# Why does an orthogonal matrix have the property $Q^T Q = Q Q^T = I$?

According to Wikipedia, an orthogonal matrix is a square matrix whose columns and rows are orthonormal vectors. It also says that this definition is equivalent to saying that an orthogonal matrix $$Q$$ is a matrix for which $$Q^T Q = Q Q^T = I$$, where $$I$$ is the identity matrix. Why are these definitions equivalent?

• If you write out matrix multiplication, it turns out that you’re computing a bunch of dot products of the columns of $Q$. – Michael Burr Dec 21 '18 at 14:07
• – Widawensen Dec 21 '18 at 14:46

## 2 Answers

The $$(i,j)$$ entry of $$Q^{T}Q$$ is the dot product of the $$i$$-th column of $$Q$$ with the $$j$$-th column of $$Q$$. Since $$Q$$ is orthogonal, these will be $$0$$ when $$i\neq j$$, and $$1$$ when $$i=j$$ (because the columns are unit vectors). Therefore $$Q^{T}Q$$ has ones on the diagonal and zeros everywhere else, so it's the identity matrix.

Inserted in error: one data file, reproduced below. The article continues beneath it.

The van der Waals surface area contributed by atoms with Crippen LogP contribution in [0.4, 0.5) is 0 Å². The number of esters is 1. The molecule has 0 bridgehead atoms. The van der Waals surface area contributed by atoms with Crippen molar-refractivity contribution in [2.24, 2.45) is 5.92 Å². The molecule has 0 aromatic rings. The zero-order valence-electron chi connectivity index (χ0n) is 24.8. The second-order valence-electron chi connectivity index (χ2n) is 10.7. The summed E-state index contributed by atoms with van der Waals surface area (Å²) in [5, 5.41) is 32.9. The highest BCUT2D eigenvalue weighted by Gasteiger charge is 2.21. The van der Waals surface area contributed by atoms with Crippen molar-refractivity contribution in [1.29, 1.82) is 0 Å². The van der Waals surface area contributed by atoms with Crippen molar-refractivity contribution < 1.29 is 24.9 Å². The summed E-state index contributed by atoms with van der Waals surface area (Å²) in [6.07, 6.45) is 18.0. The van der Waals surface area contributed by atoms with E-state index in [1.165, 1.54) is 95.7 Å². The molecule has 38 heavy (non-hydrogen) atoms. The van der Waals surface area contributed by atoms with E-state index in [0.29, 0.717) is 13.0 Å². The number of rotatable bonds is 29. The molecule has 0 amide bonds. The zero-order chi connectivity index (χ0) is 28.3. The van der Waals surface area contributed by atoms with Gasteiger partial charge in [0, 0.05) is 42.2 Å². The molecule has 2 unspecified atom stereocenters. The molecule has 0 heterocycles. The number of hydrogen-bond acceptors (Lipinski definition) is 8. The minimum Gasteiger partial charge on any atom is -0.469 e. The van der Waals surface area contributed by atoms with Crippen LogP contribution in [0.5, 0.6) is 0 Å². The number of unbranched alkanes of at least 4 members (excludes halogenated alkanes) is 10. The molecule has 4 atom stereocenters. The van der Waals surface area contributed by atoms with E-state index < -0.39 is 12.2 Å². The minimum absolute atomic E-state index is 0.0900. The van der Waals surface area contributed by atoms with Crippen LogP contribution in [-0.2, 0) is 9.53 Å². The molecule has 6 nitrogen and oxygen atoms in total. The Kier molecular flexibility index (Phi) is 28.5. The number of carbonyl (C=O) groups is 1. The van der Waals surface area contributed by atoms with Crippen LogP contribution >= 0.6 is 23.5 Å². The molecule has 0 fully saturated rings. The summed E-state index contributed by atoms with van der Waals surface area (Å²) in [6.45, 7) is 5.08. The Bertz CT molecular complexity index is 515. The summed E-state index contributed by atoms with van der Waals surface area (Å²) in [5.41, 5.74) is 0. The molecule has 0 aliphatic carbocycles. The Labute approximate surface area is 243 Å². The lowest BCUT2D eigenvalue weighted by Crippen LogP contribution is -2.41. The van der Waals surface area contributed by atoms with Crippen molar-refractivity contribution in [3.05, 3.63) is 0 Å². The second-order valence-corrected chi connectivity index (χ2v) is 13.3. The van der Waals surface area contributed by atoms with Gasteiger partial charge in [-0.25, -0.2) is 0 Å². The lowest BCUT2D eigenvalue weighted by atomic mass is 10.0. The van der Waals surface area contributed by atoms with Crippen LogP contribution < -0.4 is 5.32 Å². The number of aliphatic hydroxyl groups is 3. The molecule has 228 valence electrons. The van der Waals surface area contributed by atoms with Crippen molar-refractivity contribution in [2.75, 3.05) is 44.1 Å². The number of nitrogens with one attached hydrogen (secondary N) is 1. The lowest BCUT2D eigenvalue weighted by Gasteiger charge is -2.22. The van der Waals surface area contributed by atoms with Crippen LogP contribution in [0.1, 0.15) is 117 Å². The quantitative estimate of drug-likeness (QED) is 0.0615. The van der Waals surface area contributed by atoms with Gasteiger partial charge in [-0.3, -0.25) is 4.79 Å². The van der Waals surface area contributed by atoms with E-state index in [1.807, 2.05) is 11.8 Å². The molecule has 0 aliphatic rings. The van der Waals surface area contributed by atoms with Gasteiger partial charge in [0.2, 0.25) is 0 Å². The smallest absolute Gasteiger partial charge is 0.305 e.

As pwerth noted, in the product $$Q^\top Q$$, the $$(i,j)$$-entry is simply the inner product of the $$i$$-th column of $$Q$$ with the $$j$$-th column. It is worth noting however that this implies that $$QQ^\top$$ is also the identity. This is because when a square matrix has a left-inverse, this left-inverse is immediately a right-inverse also.

The reason why this is interesting is because this makes a big use of the finite-dimensionality of the vector space we work over (in this case, $$\mathbb{R}^n$$, with $$n$$ the size of $$Q$$). For more details, see this question, where you'll also find a counterexample in the infinite dimensional case.